This consists of two sets of picture postcards depicting Formosa under Japanese rule, in the forms of albums. They are currently stored in the Material Culture Room in the Anthropology Department, UCL.
The first set, accession number Z0001a, is a concertina folded album, with hard, decorated, black fabric covers and grey, wood-ground paper leaves. It mesures 23.5cm long, 19cm wide and 4.8cm high, and consists of 45 leaves (90 pages) and 107 postcards. The postcards were mounted on both sides of the leaves (two on each side). The album is in good condition except of some abrasion on the surface and the yellowing of the postcards.
These postcards were printed in Japan in the early 20th century. They were probably transported to Taiwan and collected by the family of Dr. James Laidlaw Maxwell, Jr., who worked in Sin-Lau Hospital in Taiwan from 1900 to 1923. After that, the albums are assumed to have been donated to the Presbyterian Church of England, in which the father of Dr. Maxwell, Jr. served. In 1972, they became part of the United Reform Church collections when the Presbyterian Church of England was merged. And then the branch of URC in Marchmont Street gave them to the Library of Anthropology Department of UCL. The two volumes are of great historic and research value, especially for individuals or organizations interested in Formosan history and Presbyterian history. The picture postcards depicting the historic scenes of Taiwan are important visual documentations for ethnographic research. The association between the objects and the Maxwell family, who are important for Presbyterian and medical development in Taiwan, increases the objects’ significance to Formosan history.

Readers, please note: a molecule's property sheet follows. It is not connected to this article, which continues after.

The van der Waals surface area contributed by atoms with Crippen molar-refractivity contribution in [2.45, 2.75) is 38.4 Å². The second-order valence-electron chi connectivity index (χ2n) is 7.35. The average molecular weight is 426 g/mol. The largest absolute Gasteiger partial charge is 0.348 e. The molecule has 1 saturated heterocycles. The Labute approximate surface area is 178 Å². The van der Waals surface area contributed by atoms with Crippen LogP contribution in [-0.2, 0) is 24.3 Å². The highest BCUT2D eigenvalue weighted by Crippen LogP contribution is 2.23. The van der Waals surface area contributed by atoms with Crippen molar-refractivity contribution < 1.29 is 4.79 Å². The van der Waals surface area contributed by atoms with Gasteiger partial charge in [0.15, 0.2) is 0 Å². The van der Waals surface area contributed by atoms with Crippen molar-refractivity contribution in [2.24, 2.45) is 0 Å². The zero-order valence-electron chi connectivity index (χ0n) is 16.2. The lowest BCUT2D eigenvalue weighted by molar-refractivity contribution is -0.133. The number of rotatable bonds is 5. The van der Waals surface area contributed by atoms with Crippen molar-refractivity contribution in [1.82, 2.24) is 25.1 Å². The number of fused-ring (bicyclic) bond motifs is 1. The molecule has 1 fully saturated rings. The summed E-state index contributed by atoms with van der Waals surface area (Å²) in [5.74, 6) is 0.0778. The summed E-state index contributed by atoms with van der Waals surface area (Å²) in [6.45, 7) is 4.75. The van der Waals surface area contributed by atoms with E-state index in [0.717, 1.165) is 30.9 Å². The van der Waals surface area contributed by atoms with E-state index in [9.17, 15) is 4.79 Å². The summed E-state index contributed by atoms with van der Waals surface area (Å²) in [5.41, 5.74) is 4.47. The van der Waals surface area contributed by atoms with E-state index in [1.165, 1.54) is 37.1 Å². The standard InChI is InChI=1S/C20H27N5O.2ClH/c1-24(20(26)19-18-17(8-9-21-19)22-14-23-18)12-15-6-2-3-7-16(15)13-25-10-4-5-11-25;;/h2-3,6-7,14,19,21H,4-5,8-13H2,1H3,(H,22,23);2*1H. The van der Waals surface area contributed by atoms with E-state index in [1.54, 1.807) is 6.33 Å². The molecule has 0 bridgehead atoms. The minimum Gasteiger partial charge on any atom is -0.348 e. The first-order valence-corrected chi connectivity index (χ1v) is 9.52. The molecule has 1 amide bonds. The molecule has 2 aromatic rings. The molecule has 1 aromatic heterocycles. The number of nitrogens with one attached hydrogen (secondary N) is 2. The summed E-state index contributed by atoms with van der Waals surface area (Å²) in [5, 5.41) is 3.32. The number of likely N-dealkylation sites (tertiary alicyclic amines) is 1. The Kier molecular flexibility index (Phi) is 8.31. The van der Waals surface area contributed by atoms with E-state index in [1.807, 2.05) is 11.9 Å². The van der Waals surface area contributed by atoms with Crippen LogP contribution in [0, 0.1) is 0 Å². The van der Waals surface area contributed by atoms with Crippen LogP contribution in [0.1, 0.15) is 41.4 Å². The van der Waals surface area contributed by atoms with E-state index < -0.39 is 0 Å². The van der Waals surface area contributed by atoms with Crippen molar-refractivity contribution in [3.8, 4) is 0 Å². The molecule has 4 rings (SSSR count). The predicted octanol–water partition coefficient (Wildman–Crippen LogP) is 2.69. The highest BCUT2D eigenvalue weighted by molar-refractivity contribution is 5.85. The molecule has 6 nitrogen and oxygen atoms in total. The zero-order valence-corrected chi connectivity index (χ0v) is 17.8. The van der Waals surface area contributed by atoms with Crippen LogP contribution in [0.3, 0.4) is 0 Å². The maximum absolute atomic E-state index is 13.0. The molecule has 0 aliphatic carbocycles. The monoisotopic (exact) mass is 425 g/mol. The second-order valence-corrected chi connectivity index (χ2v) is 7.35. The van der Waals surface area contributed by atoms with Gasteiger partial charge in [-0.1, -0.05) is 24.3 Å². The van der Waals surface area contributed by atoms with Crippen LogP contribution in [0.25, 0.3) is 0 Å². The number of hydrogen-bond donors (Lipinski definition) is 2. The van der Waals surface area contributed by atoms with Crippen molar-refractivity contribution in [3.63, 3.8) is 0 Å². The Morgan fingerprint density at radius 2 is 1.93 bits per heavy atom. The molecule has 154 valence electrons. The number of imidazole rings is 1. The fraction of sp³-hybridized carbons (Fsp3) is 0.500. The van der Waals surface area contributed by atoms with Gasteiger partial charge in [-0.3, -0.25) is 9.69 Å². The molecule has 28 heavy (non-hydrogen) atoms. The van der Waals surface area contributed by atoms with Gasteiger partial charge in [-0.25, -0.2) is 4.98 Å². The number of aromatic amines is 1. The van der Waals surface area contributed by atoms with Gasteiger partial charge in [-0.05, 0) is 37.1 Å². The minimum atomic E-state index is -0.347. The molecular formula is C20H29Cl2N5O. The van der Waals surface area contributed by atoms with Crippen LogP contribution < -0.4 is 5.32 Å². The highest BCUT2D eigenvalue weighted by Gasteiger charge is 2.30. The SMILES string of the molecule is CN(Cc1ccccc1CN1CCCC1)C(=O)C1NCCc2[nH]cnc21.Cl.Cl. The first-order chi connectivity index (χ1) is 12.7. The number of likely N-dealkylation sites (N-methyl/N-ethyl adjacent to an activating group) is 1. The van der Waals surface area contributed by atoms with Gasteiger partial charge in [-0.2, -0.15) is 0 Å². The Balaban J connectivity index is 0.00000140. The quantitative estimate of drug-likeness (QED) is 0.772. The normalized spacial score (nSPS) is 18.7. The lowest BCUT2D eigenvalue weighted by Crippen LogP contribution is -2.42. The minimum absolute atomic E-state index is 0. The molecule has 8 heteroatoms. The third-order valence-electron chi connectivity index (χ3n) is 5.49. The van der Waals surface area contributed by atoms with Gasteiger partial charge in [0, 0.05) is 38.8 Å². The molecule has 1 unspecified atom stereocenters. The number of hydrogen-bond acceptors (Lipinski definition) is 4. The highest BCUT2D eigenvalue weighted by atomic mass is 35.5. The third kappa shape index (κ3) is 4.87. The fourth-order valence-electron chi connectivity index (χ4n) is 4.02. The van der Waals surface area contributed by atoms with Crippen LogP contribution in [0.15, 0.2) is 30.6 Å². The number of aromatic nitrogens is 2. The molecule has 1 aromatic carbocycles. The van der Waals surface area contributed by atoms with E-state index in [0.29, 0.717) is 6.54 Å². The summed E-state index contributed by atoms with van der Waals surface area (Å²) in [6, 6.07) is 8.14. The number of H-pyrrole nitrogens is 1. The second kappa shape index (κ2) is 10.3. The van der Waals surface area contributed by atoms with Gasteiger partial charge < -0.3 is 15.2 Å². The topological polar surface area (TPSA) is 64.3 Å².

The front cover of object Z0001a
The leaves and postcards of object Z0001a
The front cover of object Z0001b
The leaves and postcards of object Z0001b
The written inscriptions on the back of a postcard
The hand-coloured postcard
This post refers to coursework done for ARCLG142 (2015-16), one of the core courses of the UCL MA Principles of Conservation. As part of their assessed work for this course, students were asked to investigate objects from the UCL Ethnography Collections at the UCL Department of Anthropology. Here they present a summary of their main conclusions. We hope you enjoy our work! Comments are most welcome.